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Published: September 29, 2014

UT Tech Club Bridges Academia with Industry

Sarah Zaki ’15 said she was the kid in her family who was good with computers; the one people went to for help. She’s always been a fan of technology but never considered a career with it.

“I feel like nobody plans to start out in technology. I wanted to be a veterinarian for less than half a semester,” said Zaki, who stumbled into management information systems (MIS) through a Career Services event and quickly changed majors. “Everything is structured. I’m a very organized and detail-oriented person. The core of MIS is business analyses. It’s tedious, but it’s logical to me.”

Zaki describes MIS as a mixture of business principles and computer science where graduates have a business level knowledge of technology.

“You act as a bridge between techy folks and management,” said Zaki, now the president of the Technology Club at UT and unofficial champion of the MIS degree. She has made it her mission to educate her peers on the industry and its opportunities

Zaki spent this summer interning with Tribridge, a Tampa technology services firm, whose human resources director was in attendance at a UT Career Services event. Zaki introduced herself, and several interviews later, had landed the internship working in the customer relationship management department.

She has also turned an internship earned through one of Career Services internship fairs last year into a part-time job. She works for Websults from home mostly, with weekly meetings across the street at Oxford Exchange. She provides search engine optimization, website design and client customer service.

Last year, Career Services and the MIS department hosted a panel discussion with technology leaders outlining the variety of opportunities available in the field. Organizers initially anticipated an audience of 40 students but instead hosted more than 220, many of them freshmen and sophomores still deciding on their majors or accompanying minors.

Zaki’s technology club has partnered with the Tampa Bay Technology Forum (TBTF) in providing a vast and robust list of networking opportunities, business tours and conference workshops for students to attend. Just last week Zaki organized a group of students in attending the forum’s Tech Trends event on information security, hearing from speakers like the chief of cyber security at U.S. CENTCOM and information security leaders at The Home Depot, Bright House Networks and Raymond James Financial. Last year, the club attended the forum’s Tech Trek, visiting technology companies on a bus tour around town.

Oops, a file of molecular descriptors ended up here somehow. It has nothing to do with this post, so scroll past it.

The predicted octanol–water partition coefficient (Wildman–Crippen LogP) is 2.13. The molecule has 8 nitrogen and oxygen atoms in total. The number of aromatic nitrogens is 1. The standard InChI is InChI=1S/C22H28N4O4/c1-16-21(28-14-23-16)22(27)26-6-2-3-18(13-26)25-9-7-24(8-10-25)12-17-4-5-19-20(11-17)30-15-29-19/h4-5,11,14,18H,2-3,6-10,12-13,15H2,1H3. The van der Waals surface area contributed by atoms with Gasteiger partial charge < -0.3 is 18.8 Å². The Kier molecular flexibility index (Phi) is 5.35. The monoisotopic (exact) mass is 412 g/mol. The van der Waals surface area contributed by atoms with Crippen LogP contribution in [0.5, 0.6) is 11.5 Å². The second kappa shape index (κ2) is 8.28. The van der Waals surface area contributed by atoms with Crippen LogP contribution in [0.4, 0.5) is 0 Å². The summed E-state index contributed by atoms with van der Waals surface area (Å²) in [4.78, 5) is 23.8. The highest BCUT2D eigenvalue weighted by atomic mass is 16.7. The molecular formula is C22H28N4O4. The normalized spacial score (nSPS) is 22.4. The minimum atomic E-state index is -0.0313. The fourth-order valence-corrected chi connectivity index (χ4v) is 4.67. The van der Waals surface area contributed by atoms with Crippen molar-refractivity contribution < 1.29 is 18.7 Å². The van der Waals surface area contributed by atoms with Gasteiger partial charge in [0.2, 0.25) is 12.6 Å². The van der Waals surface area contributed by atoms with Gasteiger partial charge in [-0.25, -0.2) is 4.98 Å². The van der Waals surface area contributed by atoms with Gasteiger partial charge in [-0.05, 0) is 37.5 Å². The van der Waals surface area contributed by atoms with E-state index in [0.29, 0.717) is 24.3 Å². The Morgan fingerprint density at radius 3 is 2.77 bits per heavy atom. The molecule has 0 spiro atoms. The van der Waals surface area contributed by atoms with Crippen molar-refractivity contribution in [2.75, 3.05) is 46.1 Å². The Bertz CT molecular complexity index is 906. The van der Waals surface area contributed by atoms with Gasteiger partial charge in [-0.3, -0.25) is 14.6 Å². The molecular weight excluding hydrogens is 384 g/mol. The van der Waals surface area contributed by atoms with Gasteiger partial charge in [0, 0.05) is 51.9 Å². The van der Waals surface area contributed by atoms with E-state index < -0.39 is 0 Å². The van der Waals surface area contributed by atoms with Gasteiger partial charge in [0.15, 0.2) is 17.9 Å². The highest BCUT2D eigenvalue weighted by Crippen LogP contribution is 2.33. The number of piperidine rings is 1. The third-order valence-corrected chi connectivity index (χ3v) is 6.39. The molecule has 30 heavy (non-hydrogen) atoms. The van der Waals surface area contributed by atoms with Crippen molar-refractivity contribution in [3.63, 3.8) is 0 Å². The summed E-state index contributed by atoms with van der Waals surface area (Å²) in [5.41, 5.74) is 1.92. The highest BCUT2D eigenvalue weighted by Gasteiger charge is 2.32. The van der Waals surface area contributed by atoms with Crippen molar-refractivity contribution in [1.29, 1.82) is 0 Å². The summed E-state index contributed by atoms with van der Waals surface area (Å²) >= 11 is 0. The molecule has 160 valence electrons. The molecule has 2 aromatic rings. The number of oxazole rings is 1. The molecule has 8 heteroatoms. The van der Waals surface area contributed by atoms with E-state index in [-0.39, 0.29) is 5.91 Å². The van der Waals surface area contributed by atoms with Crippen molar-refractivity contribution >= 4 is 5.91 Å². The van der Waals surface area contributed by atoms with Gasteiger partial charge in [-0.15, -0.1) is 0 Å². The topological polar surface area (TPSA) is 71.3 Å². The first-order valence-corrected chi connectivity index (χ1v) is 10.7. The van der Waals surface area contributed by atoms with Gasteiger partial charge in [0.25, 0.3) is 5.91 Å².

“People don’t know about opportunities, and I don’t blame them,” said Zaki, of Temple Terrace, FL. “I didn’t know about them, and I grew up here.”

Zaki is working with the forum in bringing Chris Cate, the chief information officer of Cox Target Media (provider of Valpak and to campus on Oct. 2 for a Career Services and technology club co-hosted event in the series, Lessons in Leadership. The event runs from 4:30-6:30 p.m. in Riverside 102.

“The series is designed to bring in local business leaders to share with our students about their lessons learned, their journey as leaders and tips and strategies for being successful,” said Katie Meyer-Griffith, associate director of Graduate Career Services and Strategic Initiatives.

It’s just one of the ways the University is helping equip students not just for technology jobs, but for keeping our top talent here in town. Tampa mirrors the national trend of having a gap between the tech jobs available and the talent to fill them.

“Organizations, including the TBTF, are attempting to develop programs to assist with both the awareness of positions and training of potential applicants to meet the demand of the workforce today,” said Mark Colvenbach, director of UT’s Office of Career Services. “The partnership with Sarah and the student chapter is critical to raising awareness and further connecting students and The University of Tampa to companies and the working world.”

When Zaki came to college, she was followed by ominous warnings about the lack of jobs for graduates. But the gap of MIS jobs and those with technology skills is wide, and she wants to let students know about it.

“You don’t have to be a techy nerd to work in this field,” Zaki said. “I just want to show students what is out there. We love technology, you can make good money and you’re in demand. I’m lucky because I fell into MIS. I want to expose that to others.”

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